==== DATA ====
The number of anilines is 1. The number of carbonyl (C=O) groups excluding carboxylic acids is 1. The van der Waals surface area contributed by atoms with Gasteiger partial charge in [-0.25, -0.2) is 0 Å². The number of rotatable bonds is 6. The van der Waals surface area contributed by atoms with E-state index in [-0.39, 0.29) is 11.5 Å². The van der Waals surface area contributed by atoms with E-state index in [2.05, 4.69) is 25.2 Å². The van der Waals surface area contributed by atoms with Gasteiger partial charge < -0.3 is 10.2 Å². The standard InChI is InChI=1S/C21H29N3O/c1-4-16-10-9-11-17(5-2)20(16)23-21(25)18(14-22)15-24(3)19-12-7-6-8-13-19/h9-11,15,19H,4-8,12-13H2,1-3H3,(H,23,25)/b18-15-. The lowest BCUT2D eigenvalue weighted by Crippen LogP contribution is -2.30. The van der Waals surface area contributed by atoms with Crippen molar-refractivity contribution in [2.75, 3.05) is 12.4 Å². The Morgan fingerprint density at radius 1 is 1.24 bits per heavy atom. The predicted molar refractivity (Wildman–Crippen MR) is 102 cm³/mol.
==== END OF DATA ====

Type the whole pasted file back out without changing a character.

The number of anilines is 1. The number of carbonyl (C=O) groups excluding carboxylic acids is 1. The van der Waals surface area contributed by atoms with Gasteiger partial charge in [-0.25, -0.2) is 0 Å². The number of rotatable bonds is 6. The van der Waals surface area contributed by atoms with E-state index in [-0.39, 0.29) is 11.5 Å². The van der Waals surface area contributed by atoms with E-state index in [2.05, 4.69) is 25.2 Å². The van der Waals surface area contributed by atoms with Gasteiger partial charge < -0.3 is 10.2 Å². The standard InChI is InChI=1S/C21H29N3O/c1-4-16-10-9-11-17(5-2)20(16)23-21(25)18(14-22)15-24(3)19-12-7-6-8-13-19/h9-11,15,19H,4-8,12-13H2,1-3H3,(H,23,25)/b18-15-. The lowest BCUT2D eigenvalue weighted by Crippen LogP contribution is -2.30. The van der Waals surface area contributed by atoms with Crippen molar-refractivity contribution in [2.75, 3.05) is 12.4 Å². The Morgan fingerprint density at radius 1 is 1.24 bits per heavy atom. The predicted molar refractivity (Wildman–Crippen MR) is 102 cm³/mol.